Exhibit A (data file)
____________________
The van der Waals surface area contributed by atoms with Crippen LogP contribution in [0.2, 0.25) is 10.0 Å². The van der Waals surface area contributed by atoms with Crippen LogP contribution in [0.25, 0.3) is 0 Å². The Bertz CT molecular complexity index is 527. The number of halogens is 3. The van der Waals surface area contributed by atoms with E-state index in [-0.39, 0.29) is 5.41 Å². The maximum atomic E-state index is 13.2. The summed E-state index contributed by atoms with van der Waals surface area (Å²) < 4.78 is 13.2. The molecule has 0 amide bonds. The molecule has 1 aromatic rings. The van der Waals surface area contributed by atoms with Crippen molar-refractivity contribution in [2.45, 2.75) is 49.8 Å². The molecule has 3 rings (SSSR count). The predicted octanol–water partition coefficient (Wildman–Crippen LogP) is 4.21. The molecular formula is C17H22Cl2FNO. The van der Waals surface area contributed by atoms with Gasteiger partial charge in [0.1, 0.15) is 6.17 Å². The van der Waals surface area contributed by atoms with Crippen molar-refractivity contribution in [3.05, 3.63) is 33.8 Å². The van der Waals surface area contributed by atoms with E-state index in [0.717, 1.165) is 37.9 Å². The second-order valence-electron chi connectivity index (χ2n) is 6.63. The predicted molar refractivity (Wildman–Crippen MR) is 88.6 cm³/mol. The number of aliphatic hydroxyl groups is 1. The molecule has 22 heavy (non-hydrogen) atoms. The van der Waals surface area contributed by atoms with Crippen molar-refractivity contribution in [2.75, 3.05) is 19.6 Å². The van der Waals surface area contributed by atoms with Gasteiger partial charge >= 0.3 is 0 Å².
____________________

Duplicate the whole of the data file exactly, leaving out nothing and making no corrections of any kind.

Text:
The van der Waals surface area contributed by atoms with Crippen LogP contribution in [0.2, 0.25) is 10.0 Å². The van der Waals surface area contributed by atoms with Crippen LogP contribution in [0.25, 0.3) is 0 Å². The Bertz CT molecular complexity index is 527. The number of halogens is 3. The van der Waals surface area contributed by atoms with E-state index in [-0.39, 0.29) is 5.41 Å². The maximum atomic E-state index is 13.2. The summed E-state index contributed by atoms with van der Waals surface area (Å²) < 4.78 is 13.2. The molecule has 0 amide bonds. The molecule has 1 aromatic rings. The van der Waals surface area contributed by atoms with Crippen molar-refractivity contribution in [2.45, 2.75) is 49.8 Å². The molecule has 3 rings (SSSR count). The predicted octanol–water partition coefficient (Wildman–Crippen LogP) is 4.21. The molecular formula is C17H22Cl2FNO. The van der Waals surface area contributed by atoms with Gasteiger partial charge in [0.1, 0.15) is 6.17 Å². The van der Waals surface area contributed by atoms with Crippen molar-refractivity contribution in [3.05, 3.63) is 33.8 Å². The van der Waals surface area contributed by atoms with E-state index in [0.717, 1.165) is 37.9 Å². The second-order valence-electron chi connectivity index (χ2n) is 6.63. The predicted molar refractivity (Wildman–Crippen MR) is 88.6 cm³/mol. The number of aliphatic hydroxyl groups is 1. The molecule has 22 heavy (non-hydrogen) atoms. The van der Waals surface area contributed by atoms with Crippen molar-refractivity contribution in [2.75, 3.05) is 19.6 Å². The van der Waals surface area contributed by atoms with Gasteiger partial charge >= 0.3 is 0 Å².